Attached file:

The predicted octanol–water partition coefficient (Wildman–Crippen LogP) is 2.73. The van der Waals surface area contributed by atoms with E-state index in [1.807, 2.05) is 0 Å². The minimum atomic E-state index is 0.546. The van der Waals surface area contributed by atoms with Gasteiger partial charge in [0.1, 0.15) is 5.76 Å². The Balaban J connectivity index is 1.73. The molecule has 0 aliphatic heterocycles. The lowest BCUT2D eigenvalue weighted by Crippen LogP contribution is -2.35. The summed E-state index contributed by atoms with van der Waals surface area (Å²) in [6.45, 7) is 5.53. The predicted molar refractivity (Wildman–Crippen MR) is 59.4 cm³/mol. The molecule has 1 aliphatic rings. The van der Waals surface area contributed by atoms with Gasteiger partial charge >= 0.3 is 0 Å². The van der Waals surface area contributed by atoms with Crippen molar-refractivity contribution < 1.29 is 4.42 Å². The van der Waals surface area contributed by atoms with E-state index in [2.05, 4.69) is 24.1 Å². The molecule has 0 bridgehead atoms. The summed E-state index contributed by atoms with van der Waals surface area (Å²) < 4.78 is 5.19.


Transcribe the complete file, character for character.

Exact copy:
The predicted octanol–water partition coefficient (Wildman–Crippen LogP) is 2.73. The van der Waals surface area contributed by atoms with E-state index in [1.807, 2.05) is 0 Å². The minimum atomic E-state index is 0.546. The van der Waals surface area contributed by atoms with Gasteiger partial charge in [0.1, 0.15) is 5.76 Å². The Balaban J connectivity index is 1.73. The molecule has 0 aliphatic heterocycles. The lowest BCUT2D eigenvalue weighted by Crippen LogP contribution is -2.35. The summed E-state index contributed by atoms with van der Waals surface area (Å²) in [6.45, 7) is 5.53. The predicted molar refractivity (Wildman–Crippen MR) is 59.4 cm³/mol. The molecule has 1 aliphatic rings. The van der Waals surface area contributed by atoms with Gasteiger partial charge >= 0.3 is 0 Å². The van der Waals surface area contributed by atoms with Crippen molar-refractivity contribution < 1.29 is 4.42 Å². The van der Waals surface area contributed by atoms with E-state index in [2.05, 4.69) is 24.1 Å². The molecule has 0 bridgehead atoms. The summed E-state index contributed by atoms with van der Waals surface area (Å²) < 4.78 is 5.19.